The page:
The Court identified a handful of facts of the case to support its decision to uphold the Federal Circuit’s decision and not remand for further proceedings. First, the Court stated that “Pentalpha’s belief that SEB’s fryer embodied advanced technology that would be valuable in the U.S. market is evidenced by its decision to copy all but the cosmetic features of SEB’s fryer.” Second, the Court observed that it was revealing that Pentalpha chose to copy a version of SEB’s fryer meant for foreign markets, because Pentalpha “was well aware that products made for overseas markets usually do not bear U.S. patent markings.” Finally, the Court explained “[e]ven more telling is [Pentalpha’s CEO and President’s] decision not to inform the attorney from whom Pentalpha sought a right-to-use opinion that the product to be evaluated was simply a knockoff of SEB’s deep fryer.” Based primarily on those three facts, the Court found that Pentalpha was liable for induced infringement because it had knowledge of the patent under the doctrine of willful blindness.
The implications of this decision could be significant for defendants and plaintiffs. Defendants in the high technology sector will have to navigate a particularly difficult new set of challenges. As mentioned above, the Supreme Court’s test for willful blindness requires that “(1) the defendant must subjectively believe that there is a high probability that a fact exists and (2) the defendant must take deliberate actions to avoid learning of that fact.” When a company brings a new electronic consumer product to market, there is a high probability that some portion of the technology embodied by the product infringes a number of undisclosed patents. There may be literally thousands of component parts that go into making that product. Any one of them could infringe upon an issued patent. That fact alone seems to satisfy the first prong of the Court’s test. What does that company have to do in order to avoid liability for induced infringement under §271(b)? Is a freedom to operate opinion required or necessary? If the company simply brings the product to market without securing a freedom to operate opinion, has it taken “deliberate actions to avoid learning of that fact”? The courts may determine that securing a freedom to operate opinion is necessary to avoid being accused of induced infringement.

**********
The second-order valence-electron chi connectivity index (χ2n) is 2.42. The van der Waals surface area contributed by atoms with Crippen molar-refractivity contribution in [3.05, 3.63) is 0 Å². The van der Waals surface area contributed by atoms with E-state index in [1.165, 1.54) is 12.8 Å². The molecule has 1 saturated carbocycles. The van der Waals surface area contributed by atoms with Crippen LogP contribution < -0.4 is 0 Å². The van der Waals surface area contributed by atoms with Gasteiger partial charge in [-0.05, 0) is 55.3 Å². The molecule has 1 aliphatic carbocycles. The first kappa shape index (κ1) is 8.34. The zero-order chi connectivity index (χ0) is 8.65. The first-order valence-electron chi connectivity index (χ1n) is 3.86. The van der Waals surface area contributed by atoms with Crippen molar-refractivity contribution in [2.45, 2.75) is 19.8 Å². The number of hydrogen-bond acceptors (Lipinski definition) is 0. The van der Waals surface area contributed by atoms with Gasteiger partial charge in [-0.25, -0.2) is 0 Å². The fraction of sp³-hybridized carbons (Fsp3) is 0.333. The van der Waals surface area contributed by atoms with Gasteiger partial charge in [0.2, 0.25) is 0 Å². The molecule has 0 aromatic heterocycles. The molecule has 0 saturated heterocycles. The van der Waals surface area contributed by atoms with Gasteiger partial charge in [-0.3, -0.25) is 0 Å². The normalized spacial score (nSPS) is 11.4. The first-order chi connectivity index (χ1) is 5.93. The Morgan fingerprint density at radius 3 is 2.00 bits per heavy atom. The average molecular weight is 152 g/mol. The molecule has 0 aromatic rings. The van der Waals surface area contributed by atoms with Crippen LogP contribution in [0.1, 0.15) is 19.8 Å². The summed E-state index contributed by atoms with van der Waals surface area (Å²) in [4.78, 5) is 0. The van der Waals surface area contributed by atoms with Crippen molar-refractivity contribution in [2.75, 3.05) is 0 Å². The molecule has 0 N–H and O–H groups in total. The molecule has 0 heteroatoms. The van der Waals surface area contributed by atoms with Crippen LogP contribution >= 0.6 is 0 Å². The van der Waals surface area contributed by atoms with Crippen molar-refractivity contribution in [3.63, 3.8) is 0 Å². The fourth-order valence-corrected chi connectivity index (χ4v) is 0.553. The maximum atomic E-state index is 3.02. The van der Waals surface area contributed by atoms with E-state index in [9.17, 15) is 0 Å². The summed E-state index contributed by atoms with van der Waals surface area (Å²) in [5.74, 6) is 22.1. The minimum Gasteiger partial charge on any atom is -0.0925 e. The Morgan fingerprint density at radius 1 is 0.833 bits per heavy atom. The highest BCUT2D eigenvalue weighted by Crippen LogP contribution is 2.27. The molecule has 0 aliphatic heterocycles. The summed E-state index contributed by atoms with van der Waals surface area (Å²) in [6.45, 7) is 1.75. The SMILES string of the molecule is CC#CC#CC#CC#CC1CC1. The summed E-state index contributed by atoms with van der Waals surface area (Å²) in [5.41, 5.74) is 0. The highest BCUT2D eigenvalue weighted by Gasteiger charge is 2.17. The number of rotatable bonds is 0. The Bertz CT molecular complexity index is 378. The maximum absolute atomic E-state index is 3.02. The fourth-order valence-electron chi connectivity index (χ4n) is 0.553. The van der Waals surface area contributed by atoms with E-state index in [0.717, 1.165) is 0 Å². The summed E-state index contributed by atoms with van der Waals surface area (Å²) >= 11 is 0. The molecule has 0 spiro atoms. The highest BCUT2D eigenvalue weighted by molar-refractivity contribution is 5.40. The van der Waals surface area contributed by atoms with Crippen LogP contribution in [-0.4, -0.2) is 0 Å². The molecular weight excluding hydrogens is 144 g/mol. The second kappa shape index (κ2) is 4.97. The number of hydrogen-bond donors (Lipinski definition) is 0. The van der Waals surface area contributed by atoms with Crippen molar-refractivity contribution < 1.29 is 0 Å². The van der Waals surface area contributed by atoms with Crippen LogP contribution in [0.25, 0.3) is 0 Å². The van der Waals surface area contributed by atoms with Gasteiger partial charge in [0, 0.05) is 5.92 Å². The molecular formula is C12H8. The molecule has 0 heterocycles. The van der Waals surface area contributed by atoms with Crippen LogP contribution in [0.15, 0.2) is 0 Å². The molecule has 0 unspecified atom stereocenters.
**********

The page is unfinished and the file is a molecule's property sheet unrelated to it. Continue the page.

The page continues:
The Court’s opinion may also result in new pleading requirements for plaintiffs bringing suit. In Ashcroft v. Iqbal, 129 S.Ct. 1937 (2009), the Court held that the plaintiff’s “complaint failed to plead sufficient facts to state a claim.” Id. at 1937. The Court stated that “the tenet that a court must accept a complaint’ s allegations as true is inapplicable to threadbare recitals of a cause of action’s elements, supported by mere conclusory statements.” Id. at 1941 (citing Bell Atlantic Corp. v. Twombly, 550 U.S. 544, 555 (2007). When alleging induced infringement under §271(b), plaintiffs must be careful include sufficient facts about the defendant’s state of mind and actions. Since these facts are likely not in the plaintiff’s possession at the time of filing suit, the plaintiff will most likely have to amend its complaint once discovery is underway.
Under the Supreme Court’s stricter standard, proving induced infringement will be more difficult. However, it remains to be seen whether the Court’s new standard will be interpreted in a substantially differently way by the lower courts. And, if so, whether the new standard results in new requirements for plaintiffs or defendants.